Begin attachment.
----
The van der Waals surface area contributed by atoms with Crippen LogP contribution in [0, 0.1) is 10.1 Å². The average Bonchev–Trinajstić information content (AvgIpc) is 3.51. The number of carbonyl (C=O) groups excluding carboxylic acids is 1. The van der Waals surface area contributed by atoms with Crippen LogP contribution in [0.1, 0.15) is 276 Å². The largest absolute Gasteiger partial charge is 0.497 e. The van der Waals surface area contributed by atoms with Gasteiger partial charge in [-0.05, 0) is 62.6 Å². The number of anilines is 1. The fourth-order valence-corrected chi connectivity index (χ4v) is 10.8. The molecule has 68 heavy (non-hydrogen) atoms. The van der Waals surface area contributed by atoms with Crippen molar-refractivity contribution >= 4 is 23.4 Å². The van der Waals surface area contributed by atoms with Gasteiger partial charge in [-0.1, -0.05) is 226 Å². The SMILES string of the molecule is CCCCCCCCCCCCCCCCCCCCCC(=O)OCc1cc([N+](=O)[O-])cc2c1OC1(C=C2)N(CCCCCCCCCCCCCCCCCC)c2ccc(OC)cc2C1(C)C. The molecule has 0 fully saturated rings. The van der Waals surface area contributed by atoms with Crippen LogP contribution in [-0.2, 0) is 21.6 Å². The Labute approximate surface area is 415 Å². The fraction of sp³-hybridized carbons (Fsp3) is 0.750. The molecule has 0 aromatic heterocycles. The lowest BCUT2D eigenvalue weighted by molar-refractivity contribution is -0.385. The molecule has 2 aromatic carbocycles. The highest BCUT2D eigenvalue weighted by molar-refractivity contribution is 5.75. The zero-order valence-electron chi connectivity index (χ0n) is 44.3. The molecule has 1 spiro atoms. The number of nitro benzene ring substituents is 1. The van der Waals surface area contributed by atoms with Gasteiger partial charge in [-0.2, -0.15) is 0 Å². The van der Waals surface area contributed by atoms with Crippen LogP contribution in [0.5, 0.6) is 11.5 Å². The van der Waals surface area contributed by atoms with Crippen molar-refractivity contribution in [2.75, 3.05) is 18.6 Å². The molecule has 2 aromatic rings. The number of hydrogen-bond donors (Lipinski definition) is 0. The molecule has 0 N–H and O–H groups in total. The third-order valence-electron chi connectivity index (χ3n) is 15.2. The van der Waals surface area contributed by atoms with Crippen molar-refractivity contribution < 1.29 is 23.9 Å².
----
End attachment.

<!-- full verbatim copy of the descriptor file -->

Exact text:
The van der Waals surface area contributed by atoms with Crippen LogP contribution in [0, 0.1) is 10.1 Å². The average Bonchev–Trinajstić information content (AvgIpc) is 3.51. The number of carbonyl (C=O) groups excluding carboxylic acids is 1. The van der Waals surface area contributed by atoms with Crippen LogP contribution in [0.1, 0.15) is 276 Å². The largest absolute Gasteiger partial charge is 0.497 e. The van der Waals surface area contributed by atoms with Gasteiger partial charge in [-0.05, 0) is 62.6 Å². The number of anilines is 1. The fourth-order valence-corrected chi connectivity index (χ4v) is 10.8. The molecule has 68 heavy (non-hydrogen) atoms. The van der Waals surface area contributed by atoms with Crippen molar-refractivity contribution >= 4 is 23.4 Å². The van der Waals surface area contributed by atoms with Gasteiger partial charge in [-0.1, -0.05) is 226 Å². The SMILES string of the molecule is CCCCCCCCCCCCCCCCCCCCCC(=O)OCc1cc([N+](=O)[O-])cc2c1OC1(C=C2)N(CCCCCCCCCCCCCCCCCC)c2ccc(OC)cc2C1(C)C. The molecule has 0 fully saturated rings. The van der Waals surface area contributed by atoms with Crippen LogP contribution in [-0.2, 0) is 21.6 Å². The Labute approximate surface area is 415 Å². The fraction of sp³-hybridized carbons (Fsp3) is 0.750. The molecule has 0 aromatic heterocycles. The lowest BCUT2D eigenvalue weighted by molar-refractivity contribution is -0.385. The molecule has 2 aromatic carbocycles. The highest BCUT2D eigenvalue weighted by molar-refractivity contribution is 5.75. The zero-order valence-electron chi connectivity index (χ0n) is 44.3. The molecule has 1 spiro atoms. The number of nitro benzene ring substituents is 1. The van der Waals surface area contributed by atoms with Gasteiger partial charge in [-0.2, -0.15) is 0 Å². The van der Waals surface area contributed by atoms with Crippen LogP contribution in [0.5, 0.6) is 11.5 Å². The van der Waals surface area contributed by atoms with Crippen molar-refractivity contribution in [2.75, 3.05) is 18.6 Å². The molecule has 2 aromatic rings. The number of hydrogen-bond donors (Lipinski definition) is 0. The molecule has 0 N–H and O–H groups in total. The third-order valence-electron chi connectivity index (χ3n) is 15.2. The van der Waals surface area contributed by atoms with Crippen molar-refractivity contribution < 1.29 is 23.9 Å².